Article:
The Trump administration has posted an update to its plan to reopen the U.S. economy, this time with a slightly different twist on testing. This plan not only calls on local governments to administer tests for the SARS-CoV-2 virus, but also calls for two antibody tests per person under some circumstances, an approach that should beef up both the positive and negative predictive values compared to a single antibody test.
The pressure is rising on the Trump administration to activate the Defense Production Act (DPA) for the COVID-19 outbreak as the Senate yet again reconsiders an economic stimulus package. Sens. Brian Schatz (D-Hawaii) and Chris Murphy (D-Conn.) unveiled the Medical Supply Chain Emergency Act in an effort to force the White House to mandate the production of needed supplies, a bill that is likely to languish until Congress can move on economic relief legislation.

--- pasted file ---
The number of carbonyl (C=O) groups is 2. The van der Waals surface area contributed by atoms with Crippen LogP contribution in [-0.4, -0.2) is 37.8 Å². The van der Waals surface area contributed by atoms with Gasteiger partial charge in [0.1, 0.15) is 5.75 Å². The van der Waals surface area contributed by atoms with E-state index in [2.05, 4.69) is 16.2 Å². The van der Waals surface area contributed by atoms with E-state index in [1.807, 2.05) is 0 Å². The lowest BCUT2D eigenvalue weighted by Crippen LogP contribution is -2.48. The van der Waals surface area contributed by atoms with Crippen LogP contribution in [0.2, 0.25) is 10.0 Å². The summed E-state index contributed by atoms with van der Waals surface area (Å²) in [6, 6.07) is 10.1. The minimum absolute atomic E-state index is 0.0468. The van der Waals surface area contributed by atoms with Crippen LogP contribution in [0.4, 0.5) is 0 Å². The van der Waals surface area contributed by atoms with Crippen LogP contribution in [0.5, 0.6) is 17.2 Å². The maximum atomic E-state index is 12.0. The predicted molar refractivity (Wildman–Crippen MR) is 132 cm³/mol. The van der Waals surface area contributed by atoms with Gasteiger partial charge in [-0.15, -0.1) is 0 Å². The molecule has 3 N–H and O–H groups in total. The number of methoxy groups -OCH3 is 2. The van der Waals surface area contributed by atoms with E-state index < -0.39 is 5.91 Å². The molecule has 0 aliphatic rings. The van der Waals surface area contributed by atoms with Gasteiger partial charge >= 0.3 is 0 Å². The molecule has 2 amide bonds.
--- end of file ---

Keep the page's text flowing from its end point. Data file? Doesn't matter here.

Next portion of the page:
The latest version of legislation for regulatory reform has arrived, and the conventional wisdom may be that the Verifying Accurate, Leading-Edge IVCT Development (VALID) Act will not be passed until the next user fee agreement is codified into law. Nonetheless, Susan Van Meter, executive director of AdvamedDx, told BioWorld that the associated reforms are urgently needed by patients and test developers alike, and there is consequently no need to wait for user fee legislation to pass the VALID Act.